It is all about tighter integration with memory, CPUs, and accelerators for trillion-parameter AI models.
For 12 years, NVIDIA has used its Spring GPU Technology Conference (GTC) to amaze its customers and investors with new GPUs for graphics and application acceleration. But this year, Founder and CEO Jensen Huang surprised an audience of over 100,000 virtual attendees by announcing not a new GPU but a 2023 Arm-based CPU. NVIDIA believes a custom-designed CPU-GPU platform is the only way it can enable the next generation of hyper-scale Artificial Intelligence and begin to approach the level of computer-based “general intelligence.” To this end, NVIDIA announced that the company is developing a platform for AI that connects a forthcoming NVIDIA Arm CPU called Grace, connected to a next-gen GPU over a faster NVLink.
While the company provided few details about Grace itself, let’s look into this significant move’s underlying motivation. There were many other exciting announcements from NVIDIA, such as the Bluefield 3 DPU and a new platform for Enterprise AI, but for now, let’s focus on the big news: Arm.
Jensen says the goal is to create a tightly integrated computational foundation to pursue the next wave of AI innovation: a trillion-parameter computer intelligence. Today’s largest AI model is the Open.ai GPT-3, totaling 170 billion parameters for language processing, requiring over one thousand NVIDIA GPUs hosted by Microsoft Azure. The human brain has about 100 trillion synapses, roughly equivalent to the deep neural network parameters. If successful, the NVIDIA system would be only 100 times slower than the human brain. While this still does not approach general intelligence, it could be an entire order of magnitude larger than currently planned Exascale systems planned by US DOE labs.
Ian Buck, GM and VP of accelerated computing at NVIDIA, made it clear that this is not about competing with other CPUs to solve today’s problems. “Grace will not out-perform an x86 CPU and NVIDIA GPU running today’s MLperf benchmarks,” said Buck. “Rather, the system design will allow us to solve AI problems that are orders of magnitude larger than today’s.” NVIDIA had to rethink the entire system architecture to run a trillion-parameter model efficiently with fast response time.
This all about an integrated systems design for NVIDIA. The magic will come in part from a faster version of the NVLink, delivering 500 GB/S of cache-coherent interconnect from Grace to the GPU, between GPUs, and between Grace CPUs. Since no CPU vendors are building such an interconnect to enable this level of outrageous performance, NVIDIA had no choice but to design it themselves. Also, NVIDIA indicated that Grace would support LPDDR5x, used today in mobile platforms such as Qualcomm. In total, memory access will be about 2 TB/S, or 30X faster than today’s server memory to the GPU. The GPU will continue to depend on High Bandwidth Memory for local data storage.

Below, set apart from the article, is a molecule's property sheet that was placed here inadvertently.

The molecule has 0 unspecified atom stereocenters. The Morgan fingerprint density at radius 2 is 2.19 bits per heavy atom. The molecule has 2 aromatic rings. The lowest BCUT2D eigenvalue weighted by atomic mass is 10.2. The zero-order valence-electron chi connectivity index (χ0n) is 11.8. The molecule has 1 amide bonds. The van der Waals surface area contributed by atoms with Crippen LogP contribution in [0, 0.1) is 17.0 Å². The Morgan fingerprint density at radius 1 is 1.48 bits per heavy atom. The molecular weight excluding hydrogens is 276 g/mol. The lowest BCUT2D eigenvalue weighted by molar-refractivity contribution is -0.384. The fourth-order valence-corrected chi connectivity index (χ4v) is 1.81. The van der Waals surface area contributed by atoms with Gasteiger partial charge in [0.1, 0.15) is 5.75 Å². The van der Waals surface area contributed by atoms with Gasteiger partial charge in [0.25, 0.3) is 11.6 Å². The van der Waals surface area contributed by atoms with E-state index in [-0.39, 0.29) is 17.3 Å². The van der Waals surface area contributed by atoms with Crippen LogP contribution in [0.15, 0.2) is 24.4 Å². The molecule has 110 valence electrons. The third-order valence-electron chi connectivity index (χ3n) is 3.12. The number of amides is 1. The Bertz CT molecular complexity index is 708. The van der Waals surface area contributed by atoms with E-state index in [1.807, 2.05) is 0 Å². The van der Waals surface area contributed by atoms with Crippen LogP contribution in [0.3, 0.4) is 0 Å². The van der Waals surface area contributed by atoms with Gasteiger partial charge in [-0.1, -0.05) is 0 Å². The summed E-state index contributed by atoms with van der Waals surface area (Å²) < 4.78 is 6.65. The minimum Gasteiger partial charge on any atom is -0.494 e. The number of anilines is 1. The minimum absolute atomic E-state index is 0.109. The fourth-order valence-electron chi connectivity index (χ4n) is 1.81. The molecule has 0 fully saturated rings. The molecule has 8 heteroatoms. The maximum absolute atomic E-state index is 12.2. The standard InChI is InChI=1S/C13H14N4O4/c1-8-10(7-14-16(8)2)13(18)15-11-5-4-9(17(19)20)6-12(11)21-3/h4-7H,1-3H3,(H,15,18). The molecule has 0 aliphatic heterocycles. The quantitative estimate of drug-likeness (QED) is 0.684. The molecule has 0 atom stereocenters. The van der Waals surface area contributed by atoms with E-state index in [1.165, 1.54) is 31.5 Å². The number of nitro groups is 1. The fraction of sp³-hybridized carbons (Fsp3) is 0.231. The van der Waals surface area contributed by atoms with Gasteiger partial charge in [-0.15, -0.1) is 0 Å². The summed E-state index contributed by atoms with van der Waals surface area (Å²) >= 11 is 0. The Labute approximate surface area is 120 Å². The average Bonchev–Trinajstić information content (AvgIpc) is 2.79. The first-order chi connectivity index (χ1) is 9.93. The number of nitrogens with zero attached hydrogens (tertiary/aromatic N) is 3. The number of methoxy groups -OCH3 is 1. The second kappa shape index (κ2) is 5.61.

Grace will ship on an HGX board and in a future server, with four Grace CPUs and GPUs directly interconnect over NVLink. A future NVIDIA DPU will provide the interconnect to combine these servers into hyper-scaled AI machine.
NVIDIA envisions a complete redesign of AI systems, with a dedicated Arm CPU attached to each GPU over a faster interconnect and higher memory bandwidth. Comparing to existing X86 accelerated servers, one can see the dramatic improvements that NVIDIA envisions.
A 20 Exaflop Supercomputer
At least one customer likes the idea, and I expect many more will follow. The Swiss National Computing Center (SCSC) and ETH Zurich will deploy a massive Grace-based system, delivered by HPE Cray, that will provide 20 Exaflops of (16-bit) AI performance for the largest AI networks. That is ten times faster than the fastest DOE system currently envisioned, El Capitan, which is to use AMD CPUs and GPUs in 2023. It is now evident that the US DOE decision to exclude NVIDIA in the first Exascale systems did not foretell the end of NVIDIA leadership in HPC. Far from it, this announcement leapfrogs those competitors by 10X in roughly the same timeframe.
While NVIDIA went to great lengths to ensure that this announcement in no way portends a shift to compete directly with Intel or AMD CPUs, the Grace CPU will certainly displace those CPUs in systems built to handle massive AI models.
Jensen also shared the new company roadmap, that will deliver yearly advances in CPUs, GPUs, and DPUs.
NVIDIA constantly reminds me that its mission is to help customers solve only their most challenging problems. This announcement demonstrates that NVIDIA does not measure itself against the competition, but against the speed of light: perfection. Yes, this zeal now requires the company to design its Arm CPU to enable their vision. The upcoming Grace CPU is not about NVIDIA getting into the CPU business. It is all about re-imagining the data center for trillion-parameter AI models Jensen and his partners envision.